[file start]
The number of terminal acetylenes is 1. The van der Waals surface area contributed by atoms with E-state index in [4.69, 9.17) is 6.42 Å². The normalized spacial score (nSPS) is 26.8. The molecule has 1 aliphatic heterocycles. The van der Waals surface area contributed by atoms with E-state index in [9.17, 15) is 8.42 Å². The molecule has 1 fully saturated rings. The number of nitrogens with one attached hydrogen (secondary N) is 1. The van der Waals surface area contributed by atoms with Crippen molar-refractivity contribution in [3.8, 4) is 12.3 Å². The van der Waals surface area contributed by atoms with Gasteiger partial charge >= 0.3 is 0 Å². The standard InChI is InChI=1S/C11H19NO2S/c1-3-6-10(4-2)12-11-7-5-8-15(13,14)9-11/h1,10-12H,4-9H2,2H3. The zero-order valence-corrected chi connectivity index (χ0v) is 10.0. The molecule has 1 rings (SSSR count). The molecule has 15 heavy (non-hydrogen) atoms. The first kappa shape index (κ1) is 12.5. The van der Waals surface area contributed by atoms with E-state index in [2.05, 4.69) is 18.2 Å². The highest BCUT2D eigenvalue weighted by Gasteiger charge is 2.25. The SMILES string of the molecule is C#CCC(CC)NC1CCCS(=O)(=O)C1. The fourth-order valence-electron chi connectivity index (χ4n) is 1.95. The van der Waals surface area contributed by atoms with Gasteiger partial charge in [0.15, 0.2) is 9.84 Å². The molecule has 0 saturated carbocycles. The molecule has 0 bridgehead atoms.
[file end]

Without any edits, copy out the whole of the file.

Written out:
The number of terminal acetylenes is 1. The van der Waals surface area contributed by atoms with E-state index in [4.69, 9.17) is 6.42 Å². The normalized spacial score (nSPS) is 26.8. The molecule has 1 aliphatic heterocycles. The van der Waals surface area contributed by atoms with E-state index in [9.17, 15) is 8.42 Å². The molecule has 1 fully saturated rings. The number of nitrogens with one attached hydrogen (secondary N) is 1. The van der Waals surface area contributed by atoms with Crippen molar-refractivity contribution in [3.8, 4) is 12.3 Å². The van der Waals surface area contributed by atoms with Gasteiger partial charge >= 0.3 is 0 Å². The standard InChI is InChI=1S/C11H19NO2S/c1-3-6-10(4-2)12-11-7-5-8-15(13,14)9-11/h1,10-12H,4-9H2,2H3. The zero-order valence-corrected chi connectivity index (χ0v) is 10.0. The molecule has 1 rings (SSSR count). The molecule has 15 heavy (non-hydrogen) atoms. The first kappa shape index (κ1) is 12.5. The van der Waals surface area contributed by atoms with E-state index in [2.05, 4.69) is 18.2 Å². The highest BCUT2D eigenvalue weighted by Gasteiger charge is 2.25. The SMILES string of the molecule is C#CCC(CC)NC1CCCS(=O)(=O)C1. The fourth-order valence-electron chi connectivity index (χ4n) is 1.95. The van der Waals surface area contributed by atoms with Gasteiger partial charge in [0.15, 0.2) is 9.84 Å². The molecule has 0 saturated carbocycles. The molecule has 0 bridgehead atoms.